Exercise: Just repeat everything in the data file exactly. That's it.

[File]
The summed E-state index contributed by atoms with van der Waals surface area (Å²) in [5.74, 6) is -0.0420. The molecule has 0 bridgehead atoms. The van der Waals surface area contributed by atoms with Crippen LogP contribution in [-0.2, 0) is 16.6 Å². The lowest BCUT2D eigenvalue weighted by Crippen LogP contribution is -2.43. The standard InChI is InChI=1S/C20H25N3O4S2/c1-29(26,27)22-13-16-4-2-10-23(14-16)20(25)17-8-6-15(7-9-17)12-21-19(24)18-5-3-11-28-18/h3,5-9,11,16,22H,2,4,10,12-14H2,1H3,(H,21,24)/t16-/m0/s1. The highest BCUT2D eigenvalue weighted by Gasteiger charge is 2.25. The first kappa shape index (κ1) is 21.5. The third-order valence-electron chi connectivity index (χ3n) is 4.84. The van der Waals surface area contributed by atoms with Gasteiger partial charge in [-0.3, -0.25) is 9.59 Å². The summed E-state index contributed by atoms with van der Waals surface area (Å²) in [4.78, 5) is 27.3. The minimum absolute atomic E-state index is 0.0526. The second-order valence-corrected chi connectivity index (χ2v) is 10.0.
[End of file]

The summed E-state index contributed by atoms with van der Waals surface area (Å²) in [5.74, 6) is -0.0420. The molecule has 0 bridgehead atoms. The van der Waals surface area contributed by atoms with Crippen LogP contribution in [-0.2, 0) is 16.6 Å². The lowest BCUT2D eigenvalue weighted by Crippen LogP contribution is -2.43. The standard InChI is InChI=1S/C20H25N3O4S2/c1-29(26,27)22-13-16-4-2-10-23(14-16)20(25)17-8-6-15(7-9-17)12-21-19(24)18-5-3-11-28-18/h3,5-9,11,16,22H,2,4,10,12-14H2,1H3,(H,21,24)/t16-/m0/s1. The highest BCUT2D eigenvalue weighted by Gasteiger charge is 2.25. The first kappa shape index (κ1) is 21.5. The third-order valence-electron chi connectivity index (χ3n) is 4.84. The van der Waals surface area contributed by atoms with Gasteiger partial charge in [-0.3, -0.25) is 9.59 Å². The summed E-state index contributed by atoms with van der Waals surface area (Å²) in [4.78, 5) is 27.3. The minimum absolute atomic E-state index is 0.0526. The second-order valence-corrected chi connectivity index (χ2v) is 10.0.